It’s spring in Paris, meaning that life calls for choices to be made. Writing at home v.s. reading in the park. Italian maceration wine or a white from Bourgogne. Reading the 20th-century masters or making headway on the pile of recently published books that keeps augmenting. Exploring the parks of Belleville or making a pilgrimage to the Guimard buildings in the 16th arrondissement. Writing reviews or working on short stories. Meeting up with A, B, or C. All of them? A recap of recent readings reveals that there’s been time for all of the above.
Best of short stories read in April:
- What Kind of Day Did You Have? by Saul Bellow – link
- Mosby’s Memoirs by Saul Bellow – link
- August by Mavis Gallant – link
- Speck’s Idea by Mavis Gallant – link
- Found Wanting by Douglas Stewart – link
- Päev, mil Cathy Suri by Paula Nerve – Vikerkaar 7-8 2020
- 48 tundi by Maarja Kangro – link
Recommendations of articles, essays, reviews:
The Act of Persuasion – Merve Emre on Elizabeth Hardwick, via The New York Review of Books – link
M. Emre reviews the recently-published biography A Splendid Intelligence: The Life of Elizabeth Hardwick by Cathy Curtis and contemplates how the “drama of Elizabeth Hardwick’s life emanated from an elemental restlessness and a desire for sovereignty over her intellect and emotion.”
+ Interview with Elizabeth Hardwick in The Paris Review – link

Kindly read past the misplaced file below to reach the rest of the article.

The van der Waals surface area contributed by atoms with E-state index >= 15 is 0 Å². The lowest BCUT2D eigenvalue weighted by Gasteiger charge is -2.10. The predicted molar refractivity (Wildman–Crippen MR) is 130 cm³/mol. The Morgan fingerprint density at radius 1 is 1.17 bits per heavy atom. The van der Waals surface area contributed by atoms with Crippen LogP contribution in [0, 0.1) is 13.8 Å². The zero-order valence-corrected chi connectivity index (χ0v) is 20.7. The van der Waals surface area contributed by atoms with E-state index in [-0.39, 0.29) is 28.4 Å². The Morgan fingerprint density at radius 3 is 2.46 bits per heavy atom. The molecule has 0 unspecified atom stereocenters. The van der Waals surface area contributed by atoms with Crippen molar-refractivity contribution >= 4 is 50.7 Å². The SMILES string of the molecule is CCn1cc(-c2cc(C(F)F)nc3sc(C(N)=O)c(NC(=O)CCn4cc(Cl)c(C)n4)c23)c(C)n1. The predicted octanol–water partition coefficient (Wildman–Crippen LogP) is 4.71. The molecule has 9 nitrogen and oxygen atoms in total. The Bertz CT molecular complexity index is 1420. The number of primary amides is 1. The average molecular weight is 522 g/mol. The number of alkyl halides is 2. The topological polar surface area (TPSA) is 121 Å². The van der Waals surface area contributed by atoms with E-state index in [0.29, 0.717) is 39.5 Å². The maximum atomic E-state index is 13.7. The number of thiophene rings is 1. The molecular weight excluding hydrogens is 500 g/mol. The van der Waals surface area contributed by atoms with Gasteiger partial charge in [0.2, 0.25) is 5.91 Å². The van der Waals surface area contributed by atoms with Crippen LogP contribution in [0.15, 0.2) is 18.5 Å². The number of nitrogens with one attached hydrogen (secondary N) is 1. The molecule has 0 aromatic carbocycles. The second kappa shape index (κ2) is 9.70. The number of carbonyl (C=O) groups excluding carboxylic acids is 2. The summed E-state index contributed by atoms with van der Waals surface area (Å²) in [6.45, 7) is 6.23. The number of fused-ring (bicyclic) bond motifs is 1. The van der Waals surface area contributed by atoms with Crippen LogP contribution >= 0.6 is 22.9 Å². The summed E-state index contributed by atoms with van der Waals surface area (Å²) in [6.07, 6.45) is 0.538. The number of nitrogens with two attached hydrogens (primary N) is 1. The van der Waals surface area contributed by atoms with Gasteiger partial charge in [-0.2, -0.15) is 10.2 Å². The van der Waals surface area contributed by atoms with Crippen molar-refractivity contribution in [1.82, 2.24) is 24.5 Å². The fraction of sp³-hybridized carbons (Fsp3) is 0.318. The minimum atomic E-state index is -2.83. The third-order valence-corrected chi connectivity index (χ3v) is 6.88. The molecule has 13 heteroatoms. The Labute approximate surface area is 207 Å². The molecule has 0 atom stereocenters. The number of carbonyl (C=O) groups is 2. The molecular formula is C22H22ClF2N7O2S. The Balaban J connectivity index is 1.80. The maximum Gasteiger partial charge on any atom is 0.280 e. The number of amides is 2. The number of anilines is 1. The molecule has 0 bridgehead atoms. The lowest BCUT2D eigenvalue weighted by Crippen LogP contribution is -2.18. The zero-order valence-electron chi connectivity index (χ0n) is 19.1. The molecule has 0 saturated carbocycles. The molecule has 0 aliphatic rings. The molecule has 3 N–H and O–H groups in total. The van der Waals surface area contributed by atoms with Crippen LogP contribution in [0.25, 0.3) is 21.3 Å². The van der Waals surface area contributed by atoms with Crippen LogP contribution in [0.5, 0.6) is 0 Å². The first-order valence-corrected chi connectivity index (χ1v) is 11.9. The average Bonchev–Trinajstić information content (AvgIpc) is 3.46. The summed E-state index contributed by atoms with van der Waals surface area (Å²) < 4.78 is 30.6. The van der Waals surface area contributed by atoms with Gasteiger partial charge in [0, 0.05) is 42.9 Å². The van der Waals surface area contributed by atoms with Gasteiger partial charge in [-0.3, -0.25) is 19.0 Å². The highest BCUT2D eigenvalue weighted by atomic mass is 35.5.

Returning to Florence With ‘the World’s Most Opinionated Guide’ by Perri Klass, M.D. via the New York Times – link
On the Italian travel memoir The Stones of Florence (1959) by the writer and critic Mary McCarthy. Made me want to get a hold of the book and flight tickets to Florence.
Lost in the Concrete Jungle by Jeremy Noel-Tod via the TLS – link
On the avant-garde poetic movement of concrete poetry.
Not Afraid of Virginia Woolf – Rohan Maitzen via the TLS – link
On Virginia Woolf’s first biographer and the intricacies of their relationship.
There’s Something About Mary by Miri Rubin via the TLS – link
Rubin reviews the latest books published on Virgin Mary and reports how her cult has evolved through history.
He Envisioned a Nightmarish, Dystopian Russia. Now He Fears Living in One by Alexandra Alter via The New York Times Book Review – link